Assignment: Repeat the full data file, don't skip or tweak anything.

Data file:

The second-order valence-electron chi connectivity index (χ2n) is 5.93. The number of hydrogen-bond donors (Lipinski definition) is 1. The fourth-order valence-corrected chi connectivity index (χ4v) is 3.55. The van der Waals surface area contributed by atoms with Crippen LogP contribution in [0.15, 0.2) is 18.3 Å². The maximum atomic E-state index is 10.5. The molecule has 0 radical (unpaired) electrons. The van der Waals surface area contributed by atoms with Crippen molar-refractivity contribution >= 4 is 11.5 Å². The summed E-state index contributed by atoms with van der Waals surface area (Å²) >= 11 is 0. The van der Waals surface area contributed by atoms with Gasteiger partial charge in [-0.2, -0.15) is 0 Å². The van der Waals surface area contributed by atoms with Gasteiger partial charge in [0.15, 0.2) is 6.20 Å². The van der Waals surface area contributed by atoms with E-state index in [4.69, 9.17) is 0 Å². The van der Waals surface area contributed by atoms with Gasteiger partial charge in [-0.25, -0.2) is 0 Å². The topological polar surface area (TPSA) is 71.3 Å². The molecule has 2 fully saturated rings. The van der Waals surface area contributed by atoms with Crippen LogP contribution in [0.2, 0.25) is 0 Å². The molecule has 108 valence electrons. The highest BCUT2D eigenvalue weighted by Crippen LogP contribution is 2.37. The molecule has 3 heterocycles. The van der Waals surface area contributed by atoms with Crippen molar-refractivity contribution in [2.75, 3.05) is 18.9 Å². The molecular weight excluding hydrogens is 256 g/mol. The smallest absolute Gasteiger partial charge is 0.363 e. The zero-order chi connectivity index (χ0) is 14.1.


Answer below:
The second-order valence-electron chi connectivity index (χ2n) is 5.93. The number of hydrogen-bond donors (Lipinski definition) is 1. The fourth-order valence-corrected chi connectivity index (χ4v) is 3.55. The van der Waals surface area contributed by atoms with Crippen LogP contribution in [0.15, 0.2) is 18.3 Å². The maximum atomic E-state index is 10.5. The molecule has 0 radical (unpaired) electrons. The van der Waals surface area contributed by atoms with Crippen molar-refractivity contribution >= 4 is 11.5 Å². The summed E-state index contributed by atoms with van der Waals surface area (Å²) >= 11 is 0. The van der Waals surface area contributed by atoms with Gasteiger partial charge in [-0.2, -0.15) is 0 Å². The van der Waals surface area contributed by atoms with Gasteiger partial charge in [0.15, 0.2) is 6.20 Å². The van der Waals surface area contributed by atoms with E-state index in [4.69, 9.17) is 0 Å². The van der Waals surface area contributed by atoms with Gasteiger partial charge in [-0.25, -0.2) is 0 Å². The topological polar surface area (TPSA) is 71.3 Å². The molecule has 2 fully saturated rings. The van der Waals surface area contributed by atoms with Crippen LogP contribution in [0.2, 0.25) is 0 Å². The molecule has 108 valence electrons. The highest BCUT2D eigenvalue weighted by Crippen LogP contribution is 2.37. The molecule has 3 heterocycles. The van der Waals surface area contributed by atoms with Crippen molar-refractivity contribution in [2.75, 3.05) is 18.9 Å². The molecular weight excluding hydrogens is 256 g/mol. The smallest absolute Gasteiger partial charge is 0.363 e. The zero-order chi connectivity index (χ0) is 14.1.